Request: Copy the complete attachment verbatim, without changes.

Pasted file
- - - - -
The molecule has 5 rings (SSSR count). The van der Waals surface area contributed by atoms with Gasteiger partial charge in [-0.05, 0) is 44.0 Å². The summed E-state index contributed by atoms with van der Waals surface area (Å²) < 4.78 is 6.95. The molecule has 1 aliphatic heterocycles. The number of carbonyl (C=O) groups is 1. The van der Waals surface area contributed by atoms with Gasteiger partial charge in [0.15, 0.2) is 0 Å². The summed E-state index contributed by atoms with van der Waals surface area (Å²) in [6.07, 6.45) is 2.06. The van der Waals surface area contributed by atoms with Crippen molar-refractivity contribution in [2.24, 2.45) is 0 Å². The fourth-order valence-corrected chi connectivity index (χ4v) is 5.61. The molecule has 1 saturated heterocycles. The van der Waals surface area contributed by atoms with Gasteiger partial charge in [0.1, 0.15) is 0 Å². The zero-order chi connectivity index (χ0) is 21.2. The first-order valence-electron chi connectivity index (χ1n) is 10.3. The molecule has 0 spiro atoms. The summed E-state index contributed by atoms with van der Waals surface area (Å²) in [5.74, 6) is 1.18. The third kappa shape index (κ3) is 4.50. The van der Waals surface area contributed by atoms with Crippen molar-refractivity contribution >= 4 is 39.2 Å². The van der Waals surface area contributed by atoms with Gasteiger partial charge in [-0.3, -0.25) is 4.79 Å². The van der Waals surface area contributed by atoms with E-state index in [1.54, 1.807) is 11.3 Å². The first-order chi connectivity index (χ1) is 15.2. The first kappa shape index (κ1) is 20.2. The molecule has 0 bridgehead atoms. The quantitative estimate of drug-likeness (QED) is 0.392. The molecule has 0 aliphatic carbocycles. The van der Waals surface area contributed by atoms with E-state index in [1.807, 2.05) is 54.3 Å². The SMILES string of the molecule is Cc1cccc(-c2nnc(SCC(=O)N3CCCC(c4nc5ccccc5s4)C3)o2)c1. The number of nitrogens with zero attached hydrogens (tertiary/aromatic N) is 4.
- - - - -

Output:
The molecule has 5 rings (SSSR count). The van der Waals surface area contributed by atoms with Gasteiger partial charge in [-0.05, 0) is 44.0 Å². The summed E-state index contributed by atoms with van der Waals surface area (Å²) < 4.78 is 6.95. The molecule has 1 aliphatic heterocycles. The number of carbonyl (C=O) groups is 1. The van der Waals surface area contributed by atoms with Gasteiger partial charge in [0.15, 0.2) is 0 Å². The summed E-state index contributed by atoms with van der Waals surface area (Å²) in [6.07, 6.45) is 2.06. The van der Waals surface area contributed by atoms with Crippen molar-refractivity contribution in [2.24, 2.45) is 0 Å². The fourth-order valence-corrected chi connectivity index (χ4v) is 5.61. The molecule has 1 saturated heterocycles. The van der Waals surface area contributed by atoms with Gasteiger partial charge in [0.1, 0.15) is 0 Å². The zero-order chi connectivity index (χ0) is 21.2. The first-order valence-electron chi connectivity index (χ1n) is 10.3. The molecule has 0 spiro atoms. The summed E-state index contributed by atoms with van der Waals surface area (Å²) in [5.74, 6) is 1.18. The third kappa shape index (κ3) is 4.50. The van der Waals surface area contributed by atoms with Crippen molar-refractivity contribution >= 4 is 39.2 Å². The van der Waals surface area contributed by atoms with Gasteiger partial charge in [-0.3, -0.25) is 4.79 Å². The van der Waals surface area contributed by atoms with E-state index in [1.54, 1.807) is 11.3 Å². The first-order chi connectivity index (χ1) is 15.2. The first kappa shape index (κ1) is 20.2. The molecule has 0 bridgehead atoms. The quantitative estimate of drug-likeness (QED) is 0.392. The molecule has 0 aliphatic carbocycles. The van der Waals surface area contributed by atoms with E-state index in [1.807, 2.05) is 54.3 Å². The SMILES string of the molecule is Cc1cccc(-c2nnc(SCC(=O)N3CCCC(c4nc5ccccc5s4)C3)o2)c1. The number of nitrogens with zero attached hydrogens (tertiary/aromatic N) is 4.